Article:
I think the ship was righted there this season and Adira got a decent progression. In season 4 they were somehow less confident, put-together and assured than when they started in season 3.

Annoying character imo and such paper-thin character development.

One of my favorite characters along with Tilly!

The word that best describes Adira is ‘dud’. What a dud character. Bland, pointless, zero charisma.

Adira exists because the writers and producers wanted to burnish their progressive credentials with a non-binary character, but they couldn’t think up any more traits for them other than the constant diffidence. immaturity, and social awkwardness.

The social anxiety and imposter syndrome that Blu del Barrio speaks of profoundly seeps into their performance. Emmy-level material this is not. (They do, at least, outshine the truly awful Ian Alexander, who had even less of a reason to be crammed into this season.)

That they view their relationship with Culber and Stamets as one of “space dads” doesn’t help, either. They is supposed to be a professional military officer, not someone who needs a parental figure every step of the way. Again, the anxiety is showing by virtue of this immaturity. Adira is a modern-day Peter Pan, a metaphor for the emerging generation plagued by extreme anxiety that resulted from helicopter parenting.

Even Wesley Crusher, who was underage when he first set foot on board the Big-E, eventually grew up, asking for his own quarters in “Journey’s End.” (I’ll concede that the events of “Lagrange Point” at least addressed this concern.)

The character is virtually unwatchable, and it’s a travesty that they have gotten more screentime than Saru or even Owosekun or Detmer.

Oh, and another thing. I get that it’s Hollywood and “weird” just means it’s Tuesday, but still, that goth makeup on the red carpet is performative as hell.

Very, very well said.

Absolutely spot on 👍

The character is totally unnecessary, just another version of Tilly without the humour

One reason I appreciate Reno so much is that she brings a completely different side of humor to the proceedings. Now that Stamets is warm and fuzzy the only acerbic edge to the show is with Reno and Rayner, and the former gets to twist that into something funny. It’s a good counterbalance to the nervous energy that Tilly and Adira often have.

Rayner Is such a good character a shame we only get one season of him

I know his arc is to embrace Burnham and Tilly’s brand of encouragement and personal connection, but damned if I don’t enjoy his blunt professional distance and tough love approach to his job.

At least we got THAT!

Yep 👍 and only that

Stamets was an interesting character in the first season, precisely because of the sardonic/acerbic edge. He reminded me of Rodney in STARGATE ATLANTIS, or even Toby Ziegler in THE WEST WING. No more; he’s been neutered since they time-jumped.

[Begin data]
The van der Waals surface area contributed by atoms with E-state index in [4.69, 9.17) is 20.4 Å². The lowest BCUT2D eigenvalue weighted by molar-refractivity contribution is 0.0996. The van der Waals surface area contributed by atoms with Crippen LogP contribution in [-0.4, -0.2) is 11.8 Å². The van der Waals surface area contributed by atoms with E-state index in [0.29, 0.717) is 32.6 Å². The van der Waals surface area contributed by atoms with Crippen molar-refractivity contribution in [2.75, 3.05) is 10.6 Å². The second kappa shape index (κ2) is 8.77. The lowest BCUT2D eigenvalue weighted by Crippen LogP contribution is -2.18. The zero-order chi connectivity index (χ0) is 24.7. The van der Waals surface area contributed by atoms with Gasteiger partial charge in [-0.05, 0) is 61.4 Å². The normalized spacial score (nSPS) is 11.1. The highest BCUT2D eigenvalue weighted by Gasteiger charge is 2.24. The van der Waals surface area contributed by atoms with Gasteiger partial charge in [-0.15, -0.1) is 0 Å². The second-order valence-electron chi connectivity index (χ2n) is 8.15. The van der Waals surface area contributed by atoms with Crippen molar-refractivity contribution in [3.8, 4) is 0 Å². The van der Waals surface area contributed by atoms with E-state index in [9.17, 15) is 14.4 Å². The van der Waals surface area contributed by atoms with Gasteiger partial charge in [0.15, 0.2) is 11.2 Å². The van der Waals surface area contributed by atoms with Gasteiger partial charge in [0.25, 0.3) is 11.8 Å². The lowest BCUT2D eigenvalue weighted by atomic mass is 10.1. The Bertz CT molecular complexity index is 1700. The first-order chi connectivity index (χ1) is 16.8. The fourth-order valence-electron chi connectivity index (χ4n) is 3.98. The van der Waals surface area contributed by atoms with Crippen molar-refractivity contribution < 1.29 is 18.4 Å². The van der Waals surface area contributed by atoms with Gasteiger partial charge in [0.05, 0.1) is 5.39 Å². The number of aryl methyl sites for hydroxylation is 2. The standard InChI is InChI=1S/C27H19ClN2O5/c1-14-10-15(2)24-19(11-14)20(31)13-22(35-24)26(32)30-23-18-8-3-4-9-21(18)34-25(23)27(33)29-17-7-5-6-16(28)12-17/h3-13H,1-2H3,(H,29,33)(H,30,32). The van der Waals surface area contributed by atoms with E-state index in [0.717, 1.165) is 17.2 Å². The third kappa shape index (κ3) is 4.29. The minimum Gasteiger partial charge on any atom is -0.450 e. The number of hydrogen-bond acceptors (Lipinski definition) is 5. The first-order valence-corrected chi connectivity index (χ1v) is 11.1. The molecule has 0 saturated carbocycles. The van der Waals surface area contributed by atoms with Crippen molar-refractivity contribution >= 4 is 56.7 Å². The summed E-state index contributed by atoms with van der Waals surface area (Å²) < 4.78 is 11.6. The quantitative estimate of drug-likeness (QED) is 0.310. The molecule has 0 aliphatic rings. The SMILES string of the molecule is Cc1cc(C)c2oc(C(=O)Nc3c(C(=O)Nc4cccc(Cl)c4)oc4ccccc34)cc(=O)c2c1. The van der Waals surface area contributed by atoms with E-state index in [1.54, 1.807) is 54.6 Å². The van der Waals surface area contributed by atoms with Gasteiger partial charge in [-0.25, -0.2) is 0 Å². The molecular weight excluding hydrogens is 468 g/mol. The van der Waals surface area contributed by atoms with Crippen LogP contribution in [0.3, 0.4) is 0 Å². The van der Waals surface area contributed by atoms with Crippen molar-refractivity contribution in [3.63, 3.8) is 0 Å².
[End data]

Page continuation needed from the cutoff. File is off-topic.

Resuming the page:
Exactly, he was such a better character now he starts freaking out if anyone he knows has to leave the ship.

Now he’s just annoying. His puppy dog expression and warm and fuzzy personality are… annoying, to say the least.

It’s not a great fit for Rapp what he’s playing now. Does not help that he has way more “tell don’t show” type development now.

I struggle with that sometimes in principle – sometimes the only way to know someone has evolved is to have them say it or for another character to point it out. And we mustn’t forget that on TNG characters like Beverly and Geordi would often be lucky to get this kind of character attention, blunt though it may be. But what works best is things like seeing how Picard warms to Wesley over the years, or even watching “Bold Boimler” come to fruition in a crisis. Seeing Tilly spell it out to Adira and the audience that they have grown and can take more responsibilities isn’t my favorite method of conveying growth. Even making that conversation about Adira be between Tilly and any other character -but- Adira would deliver the same information but feel less clumsy. Then it’s suddenly more layered and rewarding when Adira does take on the away mission and bridge duties while Tilly and co beam with pride. Discovery now wears its heart on its sleeve. It’s affirming but makes for a hamfisted show at times.

Subtlety isn’t something Discovery has ever been.

It’s a real bummer that Frakes is still in “director-jail.” Almost every actor says he is their favorite, and it shows in their performances. Here’s hoping that Matalas will hire Frakes for the Vision show, and maybe he can get more work in the MCU and/or other Disney productions after that.

It’s really only “director jail” for movies. The man is worth tens of millions, now largely due to his being quite in demand as a TV director, and often for TV shows that have lavish budgets.

Roxann Dawson has shot for Marvel (Agents of SHIELD, which Frakes also directed). She occasionally was mentioned as a contender for a jump to the movies, but TV is where the steady employment is.

Robert Duncan McNeill might be in the best position out of the Trek school of directors as he also has recent EP credits. But they all seem very happy doing what they do now.

Poor Garrett Wang :( His co-stars got meal tickets for life with the DGA memberships.

True. But I gather he wasn’t displaying the kind of eagerness to learn that his costars had when it was important.

Hope we see Adira and Blu del Barrio in future Star Treks.

same!!! :P I feel so shocked to read some of these comments, Adira was my favorite character from Discovery!! I geuss everyone just has a different opinion but I loved them so much and want to see more!!!

i love Blu!!